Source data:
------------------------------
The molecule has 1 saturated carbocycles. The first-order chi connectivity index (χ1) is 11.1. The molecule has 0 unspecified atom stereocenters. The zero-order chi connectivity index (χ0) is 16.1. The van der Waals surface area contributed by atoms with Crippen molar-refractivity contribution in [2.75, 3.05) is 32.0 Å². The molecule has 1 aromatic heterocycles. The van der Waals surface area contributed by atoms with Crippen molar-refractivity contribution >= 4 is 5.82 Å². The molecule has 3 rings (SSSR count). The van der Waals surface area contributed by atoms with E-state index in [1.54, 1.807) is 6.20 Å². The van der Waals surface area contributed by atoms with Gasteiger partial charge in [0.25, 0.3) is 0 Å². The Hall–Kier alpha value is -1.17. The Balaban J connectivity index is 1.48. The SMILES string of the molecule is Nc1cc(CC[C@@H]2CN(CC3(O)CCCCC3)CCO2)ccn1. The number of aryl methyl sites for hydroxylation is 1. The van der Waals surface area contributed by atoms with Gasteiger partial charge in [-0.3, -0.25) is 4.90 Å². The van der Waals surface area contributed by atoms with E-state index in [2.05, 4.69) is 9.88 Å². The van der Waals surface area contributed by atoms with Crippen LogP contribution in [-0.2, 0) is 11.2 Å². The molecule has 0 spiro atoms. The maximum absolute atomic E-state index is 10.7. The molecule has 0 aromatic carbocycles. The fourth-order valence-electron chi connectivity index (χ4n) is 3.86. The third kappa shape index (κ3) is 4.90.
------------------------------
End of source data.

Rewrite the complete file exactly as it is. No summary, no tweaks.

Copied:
The molecule has 1 saturated carbocycles. The first-order chi connectivity index (χ1) is 11.1. The molecule has 0 unspecified atom stereocenters. The zero-order chi connectivity index (χ0) is 16.1. The van der Waals surface area contributed by atoms with Crippen molar-refractivity contribution in [2.75, 3.05) is 32.0 Å². The molecule has 1 aromatic heterocycles. The van der Waals surface area contributed by atoms with Crippen molar-refractivity contribution >= 4 is 5.82 Å². The molecule has 3 rings (SSSR count). The van der Waals surface area contributed by atoms with E-state index in [1.54, 1.807) is 6.20 Å². The van der Waals surface area contributed by atoms with Gasteiger partial charge in [0.25, 0.3) is 0 Å². The Hall–Kier alpha value is -1.17. The Balaban J connectivity index is 1.48. The SMILES string of the molecule is Nc1cc(CC[C@@H]2CN(CC3(O)CCCCC3)CCO2)ccn1. The number of aryl methyl sites for hydroxylation is 1. The van der Waals surface area contributed by atoms with Gasteiger partial charge in [-0.3, -0.25) is 4.90 Å². The van der Waals surface area contributed by atoms with E-state index in [2.05, 4.69) is 9.88 Å². The van der Waals surface area contributed by atoms with Crippen LogP contribution in [-0.2, 0) is 11.2 Å². The molecule has 0 spiro atoms. The maximum absolute atomic E-state index is 10.7. The molecule has 0 aromatic carbocycles. The fourth-order valence-electron chi connectivity index (χ4n) is 3.86. The third kappa shape index (κ3) is 4.90.